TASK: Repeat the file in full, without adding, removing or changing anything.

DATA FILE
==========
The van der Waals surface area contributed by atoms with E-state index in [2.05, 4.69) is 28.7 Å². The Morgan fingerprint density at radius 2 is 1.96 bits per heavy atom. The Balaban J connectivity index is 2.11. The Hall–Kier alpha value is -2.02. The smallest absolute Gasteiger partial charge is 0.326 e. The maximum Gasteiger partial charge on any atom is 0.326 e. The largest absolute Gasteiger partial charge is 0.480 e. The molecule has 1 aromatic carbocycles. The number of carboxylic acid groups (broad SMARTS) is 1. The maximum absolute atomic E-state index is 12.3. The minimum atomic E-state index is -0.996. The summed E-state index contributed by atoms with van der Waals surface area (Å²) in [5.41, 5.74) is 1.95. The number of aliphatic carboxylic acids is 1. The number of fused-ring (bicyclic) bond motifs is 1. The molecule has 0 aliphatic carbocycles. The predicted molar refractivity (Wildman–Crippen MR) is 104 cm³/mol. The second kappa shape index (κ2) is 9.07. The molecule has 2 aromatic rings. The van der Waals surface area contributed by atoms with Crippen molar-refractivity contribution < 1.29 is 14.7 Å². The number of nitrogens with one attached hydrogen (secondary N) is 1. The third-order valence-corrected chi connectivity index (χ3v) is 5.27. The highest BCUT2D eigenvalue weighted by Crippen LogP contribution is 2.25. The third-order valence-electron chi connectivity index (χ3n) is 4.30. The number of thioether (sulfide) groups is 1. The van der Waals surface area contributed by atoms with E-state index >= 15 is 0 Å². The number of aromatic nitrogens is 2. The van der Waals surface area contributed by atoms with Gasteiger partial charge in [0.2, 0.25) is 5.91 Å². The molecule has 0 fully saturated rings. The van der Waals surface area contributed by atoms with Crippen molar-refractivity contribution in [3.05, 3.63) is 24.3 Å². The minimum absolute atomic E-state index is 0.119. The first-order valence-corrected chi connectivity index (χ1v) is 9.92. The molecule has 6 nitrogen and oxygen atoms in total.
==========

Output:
The van der Waals surface area contributed by atoms with E-state index in [2.05, 4.69) is 28.7 Å². The Morgan fingerprint density at radius 2 is 1.96 bits per heavy atom. The Balaban J connectivity index is 2.11. The Hall–Kier alpha value is -2.02. The smallest absolute Gasteiger partial charge is 0.326 e. The maximum Gasteiger partial charge on any atom is 0.326 e. The largest absolute Gasteiger partial charge is 0.480 e. The molecule has 1 aromatic carbocycles. The number of carboxylic acid groups (broad SMARTS) is 1. The maximum absolute atomic E-state index is 12.3. The minimum atomic E-state index is -0.996. The summed E-state index contributed by atoms with van der Waals surface area (Å²) in [5.41, 5.74) is 1.95. The number of aliphatic carboxylic acids is 1. The number of fused-ring (bicyclic) bond motifs is 1. The molecule has 0 aliphatic carbocycles. The predicted molar refractivity (Wildman–Crippen MR) is 104 cm³/mol. The second kappa shape index (κ2) is 9.07. The molecule has 2 aromatic rings. The van der Waals surface area contributed by atoms with Crippen molar-refractivity contribution < 1.29 is 14.7 Å². The number of nitrogens with one attached hydrogen (secondary N) is 1. The third-order valence-corrected chi connectivity index (χ3v) is 5.27. The highest BCUT2D eigenvalue weighted by Crippen LogP contribution is 2.25. The third-order valence-electron chi connectivity index (χ3n) is 4.30. The number of thioether (sulfide) groups is 1. The van der Waals surface area contributed by atoms with E-state index >= 15 is 0 Å². The number of aromatic nitrogens is 2. The van der Waals surface area contributed by atoms with Gasteiger partial charge in [0.2, 0.25) is 5.91 Å². The molecule has 0 fully saturated rings. The van der Waals surface area contributed by atoms with Crippen molar-refractivity contribution in [3.05, 3.63) is 24.3 Å². The minimum absolute atomic E-state index is 0.119. The first-order valence-corrected chi connectivity index (χ1v) is 9.92. The molecule has 6 nitrogen and oxygen atoms in total.